What do you do?
I am a supervisor of a reference toxicology laboratory. I perform drug analysis of urine samples from clinics all over the country. My role in the laboratory mainly consists of certifying data, troubleshooting instruments, training new lab technologists on sample prep techniques and explaining results to clinics. I try to stay up to date with new drugs available in the country and new instrumentation.
Why did you choose this field?
I chose a career in toxicology after I had the opportunity to work as an intern at the Texas DPS Crime Laboratory in Austin, TX. I was able to experience first hand how scientists and chemistry played a huge role in the justice system. After witnessing several scientists both in the laboratory and in the courtroom, I knew that I wanted to be apart this industry. After attending my first AAFS conference in Orlando, FL, I was able to witness the various ways toxicologists contributed to healthcare, research and law enforcement.
What do you look at and think, "I wish younger me would have known this was possible"?
Looking back, I wish I knew how important it was to research how much certifications vary by state. I would have made sure to get all of the certifications I could. I would have liked to be more aware of science associations and how important they can be to networking in your field of choice. All three things can open up a lot of doors when first entering into any career.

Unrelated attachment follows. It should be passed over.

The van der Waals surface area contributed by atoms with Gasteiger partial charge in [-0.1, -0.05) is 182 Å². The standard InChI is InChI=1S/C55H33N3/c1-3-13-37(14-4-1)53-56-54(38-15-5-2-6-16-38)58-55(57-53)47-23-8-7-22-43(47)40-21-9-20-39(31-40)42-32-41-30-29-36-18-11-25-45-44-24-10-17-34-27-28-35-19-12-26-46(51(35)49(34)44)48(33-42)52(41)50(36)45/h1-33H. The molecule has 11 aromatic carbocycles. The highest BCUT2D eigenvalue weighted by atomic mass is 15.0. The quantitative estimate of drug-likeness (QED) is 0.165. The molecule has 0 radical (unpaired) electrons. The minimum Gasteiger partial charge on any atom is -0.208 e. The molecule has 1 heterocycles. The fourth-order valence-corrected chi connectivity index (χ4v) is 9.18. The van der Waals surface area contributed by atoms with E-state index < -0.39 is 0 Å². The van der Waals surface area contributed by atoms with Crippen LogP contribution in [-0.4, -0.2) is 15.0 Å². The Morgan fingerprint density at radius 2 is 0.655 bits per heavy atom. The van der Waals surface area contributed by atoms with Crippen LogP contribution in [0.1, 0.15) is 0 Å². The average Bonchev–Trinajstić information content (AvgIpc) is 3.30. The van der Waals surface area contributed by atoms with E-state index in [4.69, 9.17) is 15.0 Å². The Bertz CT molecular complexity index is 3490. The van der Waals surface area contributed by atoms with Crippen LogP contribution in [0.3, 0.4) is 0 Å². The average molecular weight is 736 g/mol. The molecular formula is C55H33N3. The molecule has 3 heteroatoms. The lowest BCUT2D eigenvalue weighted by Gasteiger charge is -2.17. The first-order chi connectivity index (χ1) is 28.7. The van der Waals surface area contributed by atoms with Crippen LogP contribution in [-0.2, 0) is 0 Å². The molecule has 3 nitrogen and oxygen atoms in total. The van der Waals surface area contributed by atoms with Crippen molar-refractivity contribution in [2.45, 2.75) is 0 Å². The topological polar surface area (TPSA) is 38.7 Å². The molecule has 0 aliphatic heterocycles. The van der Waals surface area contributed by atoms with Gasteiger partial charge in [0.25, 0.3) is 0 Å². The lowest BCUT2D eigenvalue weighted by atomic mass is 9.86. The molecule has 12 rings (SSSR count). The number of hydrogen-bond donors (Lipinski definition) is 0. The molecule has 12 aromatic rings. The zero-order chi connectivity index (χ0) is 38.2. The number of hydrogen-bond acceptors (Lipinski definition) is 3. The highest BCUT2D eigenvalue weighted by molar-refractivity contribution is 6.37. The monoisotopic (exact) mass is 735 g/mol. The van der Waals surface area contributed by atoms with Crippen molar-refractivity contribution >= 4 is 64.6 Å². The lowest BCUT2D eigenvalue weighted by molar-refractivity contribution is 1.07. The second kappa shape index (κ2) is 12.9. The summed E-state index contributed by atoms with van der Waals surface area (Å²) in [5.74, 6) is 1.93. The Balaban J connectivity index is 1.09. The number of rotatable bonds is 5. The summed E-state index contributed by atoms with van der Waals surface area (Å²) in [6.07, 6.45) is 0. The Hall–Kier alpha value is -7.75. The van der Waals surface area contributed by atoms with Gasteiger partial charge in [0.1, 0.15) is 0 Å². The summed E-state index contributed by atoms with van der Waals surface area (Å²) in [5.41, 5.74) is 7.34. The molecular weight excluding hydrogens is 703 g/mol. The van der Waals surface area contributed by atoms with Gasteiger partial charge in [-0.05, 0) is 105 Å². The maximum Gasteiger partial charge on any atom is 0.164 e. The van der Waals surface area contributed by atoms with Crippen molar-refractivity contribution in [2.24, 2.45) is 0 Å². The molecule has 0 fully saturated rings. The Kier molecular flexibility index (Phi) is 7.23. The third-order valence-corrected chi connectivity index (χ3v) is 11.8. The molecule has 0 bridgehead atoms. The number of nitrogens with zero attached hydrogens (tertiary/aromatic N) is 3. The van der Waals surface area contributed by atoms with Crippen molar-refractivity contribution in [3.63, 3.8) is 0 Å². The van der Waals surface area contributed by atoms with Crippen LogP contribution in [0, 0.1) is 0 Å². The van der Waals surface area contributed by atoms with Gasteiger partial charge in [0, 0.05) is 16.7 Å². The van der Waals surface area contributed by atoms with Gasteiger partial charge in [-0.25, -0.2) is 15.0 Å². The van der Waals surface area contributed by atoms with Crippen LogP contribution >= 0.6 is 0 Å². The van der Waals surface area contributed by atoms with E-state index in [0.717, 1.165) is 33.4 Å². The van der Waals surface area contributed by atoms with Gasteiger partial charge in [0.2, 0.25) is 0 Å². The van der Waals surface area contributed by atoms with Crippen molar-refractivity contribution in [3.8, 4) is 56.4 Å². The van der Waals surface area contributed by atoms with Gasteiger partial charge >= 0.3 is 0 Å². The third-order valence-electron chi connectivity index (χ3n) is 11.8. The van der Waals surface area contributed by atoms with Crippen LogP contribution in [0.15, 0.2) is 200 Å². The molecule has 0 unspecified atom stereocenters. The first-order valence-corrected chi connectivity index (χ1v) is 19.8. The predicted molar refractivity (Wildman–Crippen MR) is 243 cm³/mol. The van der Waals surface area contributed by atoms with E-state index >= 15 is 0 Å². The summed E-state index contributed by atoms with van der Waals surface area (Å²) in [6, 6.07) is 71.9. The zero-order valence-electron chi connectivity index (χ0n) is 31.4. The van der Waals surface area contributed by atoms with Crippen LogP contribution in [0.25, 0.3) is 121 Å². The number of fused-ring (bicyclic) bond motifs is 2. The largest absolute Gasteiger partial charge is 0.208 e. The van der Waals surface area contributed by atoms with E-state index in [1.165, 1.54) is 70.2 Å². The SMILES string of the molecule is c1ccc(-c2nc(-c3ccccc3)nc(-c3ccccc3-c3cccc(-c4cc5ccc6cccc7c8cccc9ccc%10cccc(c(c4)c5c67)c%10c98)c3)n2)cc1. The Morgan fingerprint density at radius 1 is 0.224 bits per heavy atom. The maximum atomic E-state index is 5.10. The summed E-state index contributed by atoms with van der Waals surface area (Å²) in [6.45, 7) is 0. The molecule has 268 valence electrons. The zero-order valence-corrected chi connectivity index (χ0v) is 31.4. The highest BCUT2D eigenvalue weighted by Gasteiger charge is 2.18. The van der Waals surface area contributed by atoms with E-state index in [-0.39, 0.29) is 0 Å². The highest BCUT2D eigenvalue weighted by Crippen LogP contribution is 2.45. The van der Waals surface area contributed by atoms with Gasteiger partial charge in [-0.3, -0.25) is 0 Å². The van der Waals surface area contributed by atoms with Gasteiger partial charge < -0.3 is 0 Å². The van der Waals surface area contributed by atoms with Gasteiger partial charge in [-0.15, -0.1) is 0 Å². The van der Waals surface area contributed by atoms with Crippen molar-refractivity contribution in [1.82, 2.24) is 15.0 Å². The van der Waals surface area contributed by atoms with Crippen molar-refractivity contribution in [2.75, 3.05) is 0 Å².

Why do you love working in STEM?
I love working in STEM because it is ever changing. There is always new research, instrumentation, and learning opportunities. I look forward to how analytical chemistry will be applied in the future.
Best advice for next generation?
My advice for all women in STEM is to continue to educate yourself in the contributions of science and research. The more you know, the bigger of an asset you are to any company. There are so many resources out there. Always keep learning!
Inspo quote / fun fact / role model
"Science and everyday life cannot and should not be separated."— Rosalind Franklin